The Cities of London and Westminster constituency was formed in 1950, and is created from two distinct areas: the City of London, representing the economic heart of the capital, and the City of Westminster, Britain’s political and cultural centre.
The constituency contains some of our country’s most iconic landmarks, revered institutions and famous streets, such as Buckingham Palace, the Houses of Parliament, Trafalgar Square and St Paul’s Cathedral.
It is often assumed that the constituency houses only the super-rich in the mansions of Mayfair or political figures in the Westminster village. However, the constituency actually contains a considerable amount of social housing, accommodating a uniquely cosmopolitan mix of different peoples.
City of London
The City of London is England’s smallest ceremonial county, Britain’s second smallest city and the ancient core of our capital. It has been administered as a separate entity since 886, and is run by the only completely autonomous local authority in the capital, the City of London (formerly known as the Corporation of London). The authority is headed by a Lord Mayor who is elected annually to preside over the City’s governing bodies, the Court of the Common Council and the Court of Aldermen
In the medieval period, the City was London, whilst Westminster was simply a neighbouring village. As the metropolis grew outside the City’s boundaries, the surrounding villages were enveloped and Greater London was formed.
The City used to have a significantly larger population, standing at some 208,000 in the early 1700s. However, many of the City’s residential buildings have since been converted or knocked down to make way for commercial offices, and the City has developed into a major business centre, housing the London Stock Exchange and many of the world’s biggest global finance companies. As a result, fewer than 10,000 people live in the City, and whilst the area bustles with workers during the week, at the weekends it can become so quiet that many of the shops shut.
- Did you know?
- Famous pantomime character, Dick Whittington, was based on real life Lord Mayor of London, Richard Whittington. Richard Whittington was elected Mayor four times (1397, 1398, 1406 and 1419). However, there is no evidence to show that the real Whittington had a cat!
- The UK’s first skyscraper was built in the City. It was named the NatWest Tower (since renamed Tower 42) and is 600ft high. It was Britain’s tallest building for ten years until Canary Wharf’s One Canada Square was constructed.
- The Great Fire of London in 1666 destroyed many of the buildings in the City, including St Paul’s Cathedral and the homes of an estimated 70,000 residents. Following the fire, Charles II commissioned a monument to be built near where the fire started to commemorate the event. It was designed by Christopher Wren, and is known as ‘The Monument’ after which the nearby tube station is named.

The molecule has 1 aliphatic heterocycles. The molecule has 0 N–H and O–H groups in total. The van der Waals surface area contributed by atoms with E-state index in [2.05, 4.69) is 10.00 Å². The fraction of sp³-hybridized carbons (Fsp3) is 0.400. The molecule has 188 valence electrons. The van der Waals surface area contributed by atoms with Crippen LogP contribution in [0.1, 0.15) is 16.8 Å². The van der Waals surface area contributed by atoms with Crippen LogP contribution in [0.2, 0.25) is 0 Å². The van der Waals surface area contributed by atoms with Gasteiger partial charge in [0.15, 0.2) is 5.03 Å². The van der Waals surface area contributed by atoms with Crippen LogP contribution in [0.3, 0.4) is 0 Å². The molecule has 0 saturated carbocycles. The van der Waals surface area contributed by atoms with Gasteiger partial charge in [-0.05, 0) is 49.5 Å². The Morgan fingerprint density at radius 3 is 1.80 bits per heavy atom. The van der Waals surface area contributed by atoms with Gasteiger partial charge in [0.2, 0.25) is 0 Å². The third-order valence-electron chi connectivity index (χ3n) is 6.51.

City of Westminster
In the 11th century, the Collegiate Church of St Peter was named ‘west minster’ to distinguish it from the nearby east minster of St Paul’s Cathedral. The label stuck and the church became known as Westminster Abbey whilst the surrounding land was named Westminster.
The Abbey and the Palace of Westminster were in fact built on an island in the Thames which had been formed by a build-up of sediment in the river. Known as Thorney Island, it has since become part of the mainland after the Thames was embanked.
Westminster has now been the seat of government in England for over one thousand years, and many of the city’s most famous sites have grown up around it, making it both the cultural and political centre of London.
In 1965, Westminster was joined with the areas of St Marylebone and Paddington to form the new London borough of the City of Westminster. However, Mark’s constituency only takes in the lower half of this borough.
- Did you know?
- Mayfair is named after the annual May Fair that took place in the area until 1686.
- Marylebone gets its name from the Church of St Mary which was built on the bank of a small stream or ‘bourne’. The church and the surrounding area became known as St Mary at the Bourne, later shortened to Marylebone.
- Covent Garden is built on land that used to be the garden of the monks from the nearby Abbey. The ‘Convent Garden’ used to provide the Abbey residents with fresh fruit and vegetables and later became a major market for fresh produce in London.
- How one of the constituency’s most famous streets, Piccadilly, got its name has been disputed. However, some say the Piccadilly name arises from tailor, Robert Baker, who built a mansion where the street now exists after making a fortune selling picadils (stiff collars fashionable in the 16th century).